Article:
The Department for Transport has said it is considering bringing in a nationwide ban on parking on pavements in a bid to help pedestrians and increase safety.
Last year, the Commons’ Transport Committee published a report on the phenomenon, calling it ‘anti-social behaviour’ and warning that it puts vulnerable road users at unnecessary risk, as well as making people feel as though they cannot leave their homes safely.
A legal loophole?
Although parking on footpaths has been banned in London since the 1970s under Highway Code rule 244, it is not technically illegal anywhere else in Britain.
In other locations, the law simply states that drivers of vehicles except lorries “should not” do it, unless a vehicle is spotted by a police officer causing a particularly obvious obstruction.
Now, the government has confirmed it will be opening up a consultation on whether or not local authorities do need more power to crack down on people leaving their cars on footpaths.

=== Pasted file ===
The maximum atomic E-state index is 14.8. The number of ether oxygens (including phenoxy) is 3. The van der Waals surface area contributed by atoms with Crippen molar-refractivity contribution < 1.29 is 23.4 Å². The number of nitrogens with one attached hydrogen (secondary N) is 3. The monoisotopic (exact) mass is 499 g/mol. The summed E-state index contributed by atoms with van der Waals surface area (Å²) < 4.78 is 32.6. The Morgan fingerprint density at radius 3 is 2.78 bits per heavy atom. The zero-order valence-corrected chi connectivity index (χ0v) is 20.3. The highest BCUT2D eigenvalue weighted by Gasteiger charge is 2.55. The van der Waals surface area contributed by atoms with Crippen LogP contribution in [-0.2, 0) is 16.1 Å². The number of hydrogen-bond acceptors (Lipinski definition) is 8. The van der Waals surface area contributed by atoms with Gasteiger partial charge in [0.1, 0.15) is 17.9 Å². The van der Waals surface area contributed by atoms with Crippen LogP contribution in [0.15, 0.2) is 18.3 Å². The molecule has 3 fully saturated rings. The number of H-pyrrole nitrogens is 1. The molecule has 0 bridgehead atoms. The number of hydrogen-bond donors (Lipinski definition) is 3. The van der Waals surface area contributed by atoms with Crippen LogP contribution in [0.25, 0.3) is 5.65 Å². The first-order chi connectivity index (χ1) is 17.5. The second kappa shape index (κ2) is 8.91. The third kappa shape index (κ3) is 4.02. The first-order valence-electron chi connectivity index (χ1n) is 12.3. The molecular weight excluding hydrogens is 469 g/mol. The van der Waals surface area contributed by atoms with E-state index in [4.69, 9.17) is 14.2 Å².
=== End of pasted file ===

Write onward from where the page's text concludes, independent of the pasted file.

Transport secretary Grant Shapps said: “Vehicles parked on the pavement can cause very real difficulties for many pedestrians.”
Although the news has been welcomed by organisations including residents’ groups, the AA has warned an outright ban could cause “chaos”, pointing out that many highways are so narrow that people have no option but to leave their cars slightly off the road.
Heather Stark, Brand Manager at The Fuelcard People, comments: “Anyone who has ever had to steer a child’s buggy around a car that completely blocks a footpath is sure to be looking forward to the outcome of this consultation. That said, emergency services may be wondering how they will reach some addresses if people don’t park on pavements. Perhaps the government should address increased parking provisions before it implements any kind of outright ban.”
Posted on 16th March 2020
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